Sources

Bureau of Economic Analysis. “U.S. International Trade in Goods and Services, November 2018.” 6 Feb 2019.

Bureau of Economic Analysis. U.S. Trade in Goods and Services, 1992-present. accessed 13 Feb 2018.

Republic of Korea Ministry of Foreign Affairs. “ROK and US Reach Agreement on 10th Special Measures Agreement.” Press release. 10 Feb 2019.

U.S. Department of State. “Agreement Between the United States of America and the Republic of Korea for Special Measures relating to Article V of the Agreement under Article IV of the Mutual Defense Treaty.” 28 Jun 2014.

Nauert, Heather. “U.S.-Republic of Korea Special Measures Agreement Consultations.” U.S. Department of State. Press release. 5 Mar 2018.

U.S. Department of State. “U.S. and Republic of Korea Conclude New Special Measures Agreement.” Media note. 15 Jan 2009.

Atwood, Kylie, et al. “US-South Korea reach agreement over cost of US troops in region.” CNN. 4 Feb 2019.

United Nations Command, Combined Forces Command, and U.S. Forces Korea. “Strategic Digest.” 2018.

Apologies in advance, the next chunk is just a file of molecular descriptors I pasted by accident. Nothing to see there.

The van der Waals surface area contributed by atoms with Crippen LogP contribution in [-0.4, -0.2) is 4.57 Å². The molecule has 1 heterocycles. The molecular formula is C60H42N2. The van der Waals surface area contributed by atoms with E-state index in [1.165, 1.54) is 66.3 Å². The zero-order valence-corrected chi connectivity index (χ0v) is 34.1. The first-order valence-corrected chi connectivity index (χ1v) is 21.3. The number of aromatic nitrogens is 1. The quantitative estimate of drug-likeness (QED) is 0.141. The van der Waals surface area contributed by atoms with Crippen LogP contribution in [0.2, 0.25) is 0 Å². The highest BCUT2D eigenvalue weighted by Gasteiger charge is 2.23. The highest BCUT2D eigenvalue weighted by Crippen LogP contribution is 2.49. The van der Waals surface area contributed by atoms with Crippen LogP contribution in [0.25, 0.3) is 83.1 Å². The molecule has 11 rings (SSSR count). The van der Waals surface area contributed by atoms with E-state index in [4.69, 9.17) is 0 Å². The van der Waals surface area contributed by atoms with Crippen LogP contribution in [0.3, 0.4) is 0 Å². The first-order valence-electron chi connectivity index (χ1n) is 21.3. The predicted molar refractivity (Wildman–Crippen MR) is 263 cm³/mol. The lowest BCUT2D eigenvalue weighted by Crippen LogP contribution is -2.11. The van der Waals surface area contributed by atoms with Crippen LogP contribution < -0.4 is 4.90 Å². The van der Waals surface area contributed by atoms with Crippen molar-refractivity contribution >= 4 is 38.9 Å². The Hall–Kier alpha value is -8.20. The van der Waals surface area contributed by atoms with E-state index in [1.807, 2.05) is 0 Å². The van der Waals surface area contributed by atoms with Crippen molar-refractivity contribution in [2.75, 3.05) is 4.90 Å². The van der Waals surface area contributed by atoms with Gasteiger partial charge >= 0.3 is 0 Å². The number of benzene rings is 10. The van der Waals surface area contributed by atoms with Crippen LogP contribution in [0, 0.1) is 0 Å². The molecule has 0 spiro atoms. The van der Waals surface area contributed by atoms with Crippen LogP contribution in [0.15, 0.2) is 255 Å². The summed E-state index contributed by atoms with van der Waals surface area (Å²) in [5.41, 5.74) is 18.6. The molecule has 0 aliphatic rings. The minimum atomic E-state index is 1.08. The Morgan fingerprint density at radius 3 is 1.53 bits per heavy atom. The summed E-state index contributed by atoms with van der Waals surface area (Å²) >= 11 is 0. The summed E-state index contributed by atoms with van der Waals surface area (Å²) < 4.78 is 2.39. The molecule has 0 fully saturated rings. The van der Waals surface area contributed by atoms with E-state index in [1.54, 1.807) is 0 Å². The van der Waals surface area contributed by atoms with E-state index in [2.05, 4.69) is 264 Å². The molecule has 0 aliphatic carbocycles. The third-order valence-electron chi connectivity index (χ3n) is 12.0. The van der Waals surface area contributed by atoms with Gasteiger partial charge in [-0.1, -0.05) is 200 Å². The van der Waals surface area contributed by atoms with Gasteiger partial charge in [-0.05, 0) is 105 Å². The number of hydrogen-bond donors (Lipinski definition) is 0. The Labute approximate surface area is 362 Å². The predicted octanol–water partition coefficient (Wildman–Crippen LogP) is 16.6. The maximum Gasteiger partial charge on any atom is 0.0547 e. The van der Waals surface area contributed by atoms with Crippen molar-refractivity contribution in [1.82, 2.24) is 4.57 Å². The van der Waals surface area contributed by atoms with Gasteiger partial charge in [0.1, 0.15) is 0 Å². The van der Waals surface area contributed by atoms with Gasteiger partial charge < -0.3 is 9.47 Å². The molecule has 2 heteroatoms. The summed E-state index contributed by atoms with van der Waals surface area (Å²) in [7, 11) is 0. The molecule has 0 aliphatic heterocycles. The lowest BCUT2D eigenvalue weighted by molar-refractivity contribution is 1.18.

Suderman, Alan. “Virginia abortion feud erupts; governor blasted for comments.” Associated Press. 30 Jan 2019.

North, Anna. “The controversy around Virginia’s new abortion bill, explained.” Vox. 1 Feb 2019.

Bureau of Labor Statistics. “Employment, Hours, and Earnings from the Current Employment Statistics survey (National); Total Nonfarm Employment, Seasonally Adjusted.” Data extracted 5 Feb 2019.

Bureau of Labor Statistics. “Labor Force Statistics from the Current Population Survey; All employees, thousands, manufacturing, seasonally adjusted.” Data extracted 5 Feb 2019.

Farley, Robert.”Trump Wrong About Wall Effect in El Paso.” FactCheck.org. 19 Jan 2019.

FBI. Uniform Crime Reports Program. Accessed 13 Feb 2109.

Orquiz, Martin. “Cierra el año con 1,247 homicidios.” El Diario. 31 Dec 2018.